" This drug has already won approval for use in Europe and the United tates. tudies conducted show that the drug "targets the tumor to control in four areas: in the site where hypersecretion starts, in GH secretion, IGF-1 and in the symptoms associated with the disease (Unknown, 2004)." While the drug has been approved, there are still contraindications to taking it such as a patient who has an irregular or slow heart rate, or blood sugar levels which are either too high or too low.

Occurrence

Although gigantism begins prior to puberty, the "majority of giants eventually demonstrate features of acromegaly, of which the mean age for the onset is within the 3rd decade of life. Even a congenital onset of GH excess has been suggested by linear growth acceleration occurring within the first few months of life in young children with documented gigantism (http://jcem.endojournals.org/cgi/content/full/84/12/4379)." Although there is no…… [Read More]

Simmons, Kirt E. (01 October, 1999). "Growth Hormone and Craniofacial Changes: Preliminary Data From Studies in Turner's Syndrome." Pediatrics.

Skatssoon, Judy. (21 May, 2002). "NSW: New discovery could lead to cure for dwaftism, gigantism." AAP General News (Australia).

Unknown. (01 June, 2004). "Novartis Sandostatin LAR approved in Japan for Acromegaly. Worldwide Biotech.
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Dwarfism According to the Website

Words: 648 Length: 2 Pages Document Type: Term Paper Paper #: 14193835

For example, dwarfism can result in significant loss of mobility due to the bone abnormalities and "in some instances, breathing difficulties, gradual paralysis and even death may result," (Little People's Research Fund). Most of the problems associated with skeletal dysplasias cannot be reversed, but through forms of physical and occupational therapy, people with dwarfism can overcome some of the debilitating symptoms associated with the condition. For example, if the dwarfism is detected and treated early enough, the person will be able to enjoy near to full mobility throughout their adult life. Reconstructive surgery can also be useful to correct certain symptoms. Joint replacement surgery is necessary for some persons with dwarfism. Some surgeries, such as lengthening the limbs using pins, is more cosmetic than a functional necessity. According to the Little People's Research Fund, "surgery on Little People involves bone grafts, fusions, steel screws, pins and plates, then months of…… [Read More]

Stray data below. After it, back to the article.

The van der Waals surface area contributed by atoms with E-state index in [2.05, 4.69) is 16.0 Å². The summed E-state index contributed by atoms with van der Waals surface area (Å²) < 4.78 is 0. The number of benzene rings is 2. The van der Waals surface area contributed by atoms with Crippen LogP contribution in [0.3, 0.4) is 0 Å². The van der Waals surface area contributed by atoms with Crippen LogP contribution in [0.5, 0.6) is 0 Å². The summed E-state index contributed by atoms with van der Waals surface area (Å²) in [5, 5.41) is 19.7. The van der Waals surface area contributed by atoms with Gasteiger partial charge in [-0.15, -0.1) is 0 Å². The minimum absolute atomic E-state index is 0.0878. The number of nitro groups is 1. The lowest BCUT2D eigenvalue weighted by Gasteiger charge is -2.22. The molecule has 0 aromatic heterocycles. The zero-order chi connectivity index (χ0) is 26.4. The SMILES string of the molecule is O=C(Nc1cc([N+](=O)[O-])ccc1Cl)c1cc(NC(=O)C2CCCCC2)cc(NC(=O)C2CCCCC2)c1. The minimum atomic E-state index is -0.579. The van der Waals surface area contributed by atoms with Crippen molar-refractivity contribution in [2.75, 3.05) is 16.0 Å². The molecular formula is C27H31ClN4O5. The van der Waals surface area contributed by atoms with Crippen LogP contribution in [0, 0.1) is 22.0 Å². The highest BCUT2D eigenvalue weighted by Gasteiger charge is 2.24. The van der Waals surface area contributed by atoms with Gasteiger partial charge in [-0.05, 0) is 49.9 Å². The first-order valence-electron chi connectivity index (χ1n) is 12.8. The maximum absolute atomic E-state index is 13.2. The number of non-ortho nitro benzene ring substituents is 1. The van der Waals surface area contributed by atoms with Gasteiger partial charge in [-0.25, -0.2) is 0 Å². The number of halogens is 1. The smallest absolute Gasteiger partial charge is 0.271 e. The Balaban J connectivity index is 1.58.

Works Cited

Dwarfism." Dwarfism.org. Online at  http://www.dwarfism.org/ .

Dwarfism -- What is it?" Little People's Research Fund. Online at http://www.lprf.org/dwarfism.html.

Living with Dwarfism." Nemours Foundation: KidsHealth.org. Online at  http://kidshealth.org/parent/medical/bones/dwarfism_p4.html .

What are the Signs of Dwarfism?" Nemours Foundation: KidsHealth.org. Online at  http://kidshealth.org/parent/medical/bones/dwarfism_p3.html .
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Obesity An Overview What Is the Disease

Words: 693 Length: 2 Pages Document Type: Term Paper Paper #: 58097195

Obesity: An Overview

hat is the disease?

Obesity is an increasingly prevalent metabolic disorder whereby a patient's BMI or body mass index, defined as the patient's weight in kilograms divided by the patient's height in meters squared in kilograms, is greater than 30. Obesity puts one at greater risk for a number of ailments, and a BMI less than 21 is associated with the greatest protection from coronary heart disease mortality and other life-threatening ailments affecting the heart, other vital organs, and the body's metabolism. (Eckel, 1997)

However, there are problems with the BMI-based definition of obesity, as many women with a BMI of near 30 may be less at risk for heart disease if their increase in adipose tissue is distributed in the pelvis and not the abdomen. Substantial evidence now indicates that an increased waist circumference, or waist-to-hip ratio, better predicts co-morbidities and mortality from obesity, such as…… [Read More]

Works Cited

Benson, Lorna. (2003) "MPR: Obesity as a Disease." Minnesota Public Radio (MPH) Special Report. Retrieved 11 Aug 2005 at  http://news.minnesota.publicradio.org/features/2004/03/29_bensonl_desease/ 

Eckel, Robert H. (1997) "Obesity and Heart Disease: A Statement for Healthcare Professionals From the Nutrition Committee, American Heart Association. Circulation. 96:3248-3250. Retrieved 11 Aug 2005 at  http://circ.ahajournals.org/cgi/content/full/96/9/3248#SEC1